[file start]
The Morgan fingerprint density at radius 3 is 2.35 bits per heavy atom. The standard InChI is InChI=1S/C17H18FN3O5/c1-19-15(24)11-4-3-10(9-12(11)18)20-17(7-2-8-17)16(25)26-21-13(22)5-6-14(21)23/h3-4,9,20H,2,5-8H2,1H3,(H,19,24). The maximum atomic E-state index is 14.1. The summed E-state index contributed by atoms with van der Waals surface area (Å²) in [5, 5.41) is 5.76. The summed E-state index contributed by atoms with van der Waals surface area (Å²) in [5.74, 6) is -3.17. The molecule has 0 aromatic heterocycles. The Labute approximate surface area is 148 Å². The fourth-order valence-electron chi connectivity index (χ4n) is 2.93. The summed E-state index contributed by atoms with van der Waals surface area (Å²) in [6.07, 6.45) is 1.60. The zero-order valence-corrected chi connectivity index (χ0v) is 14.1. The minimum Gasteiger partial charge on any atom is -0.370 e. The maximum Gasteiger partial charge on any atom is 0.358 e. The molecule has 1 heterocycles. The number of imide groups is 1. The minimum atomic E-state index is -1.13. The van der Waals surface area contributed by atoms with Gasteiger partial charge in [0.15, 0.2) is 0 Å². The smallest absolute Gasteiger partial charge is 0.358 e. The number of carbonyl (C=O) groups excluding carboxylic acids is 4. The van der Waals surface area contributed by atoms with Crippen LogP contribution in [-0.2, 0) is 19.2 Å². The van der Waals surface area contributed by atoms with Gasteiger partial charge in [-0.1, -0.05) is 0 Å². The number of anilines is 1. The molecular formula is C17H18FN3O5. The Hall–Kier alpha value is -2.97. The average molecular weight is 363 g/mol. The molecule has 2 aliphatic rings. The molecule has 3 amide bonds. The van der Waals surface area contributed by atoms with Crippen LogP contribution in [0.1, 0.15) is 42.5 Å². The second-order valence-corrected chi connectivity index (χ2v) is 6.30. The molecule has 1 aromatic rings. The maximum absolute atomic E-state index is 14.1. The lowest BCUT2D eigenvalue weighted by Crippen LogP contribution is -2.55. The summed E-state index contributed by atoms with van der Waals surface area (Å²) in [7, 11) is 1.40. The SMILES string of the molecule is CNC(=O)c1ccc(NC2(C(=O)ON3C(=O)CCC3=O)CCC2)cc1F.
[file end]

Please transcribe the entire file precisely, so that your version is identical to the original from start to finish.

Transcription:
The Morgan fingerprint density at radius 3 is 2.35 bits per heavy atom. The standard InChI is InChI=1S/C17H18FN3O5/c1-19-15(24)11-4-3-10(9-12(11)18)20-17(7-2-8-17)16(25)26-21-13(22)5-6-14(21)23/h3-4,9,20H,2,5-8H2,1H3,(H,19,24). The maximum atomic E-state index is 14.1. The summed E-state index contributed by atoms with van der Waals surface area (Å²) in [5, 5.41) is 5.76. The summed E-state index contributed by atoms with van der Waals surface area (Å²) in [5.74, 6) is -3.17. The molecule has 0 aromatic heterocycles. The Labute approximate surface area is 148 Å². The fourth-order valence-electron chi connectivity index (χ4n) is 2.93. The summed E-state index contributed by atoms with van der Waals surface area (Å²) in [6.07, 6.45) is 1.60. The zero-order valence-corrected chi connectivity index (χ0v) is 14.1. The minimum Gasteiger partial charge on any atom is -0.370 e. The maximum Gasteiger partial charge on any atom is 0.358 e. The molecule has 1 heterocycles. The number of imide groups is 1. The minimum atomic E-state index is -1.13. The van der Waals surface area contributed by atoms with Gasteiger partial charge in [0.15, 0.2) is 0 Å². The smallest absolute Gasteiger partial charge is 0.358 e. The number of carbonyl (C=O) groups excluding carboxylic acids is 4. The van der Waals surface area contributed by atoms with Crippen LogP contribution in [-0.2, 0) is 19.2 Å². The van der Waals surface area contributed by atoms with Gasteiger partial charge in [-0.1, -0.05) is 0 Å². The number of anilines is 1. The molecular formula is C17H18FN3O5. The Hall–Kier alpha value is -2.97. The average molecular weight is 363 g/mol. The molecule has 2 aliphatic rings. The molecule has 3 amide bonds. The van der Waals surface area contributed by atoms with Crippen LogP contribution in [0.1, 0.15) is 42.5 Å². The second-order valence-corrected chi connectivity index (χ2v) is 6.30. The molecule has 1 aromatic rings. The maximum absolute atomic E-state index is 14.1. The lowest BCUT2D eigenvalue weighted by Crippen LogP contribution is -2.55. The summed E-state index contributed by atoms with van der Waals surface area (Å²) in [7, 11) is 1.40. The SMILES string of the molecule is CNC(=O)c1ccc(NC2(C(=O)ON3C(=O)CCC3=O)CCC2)cc1F.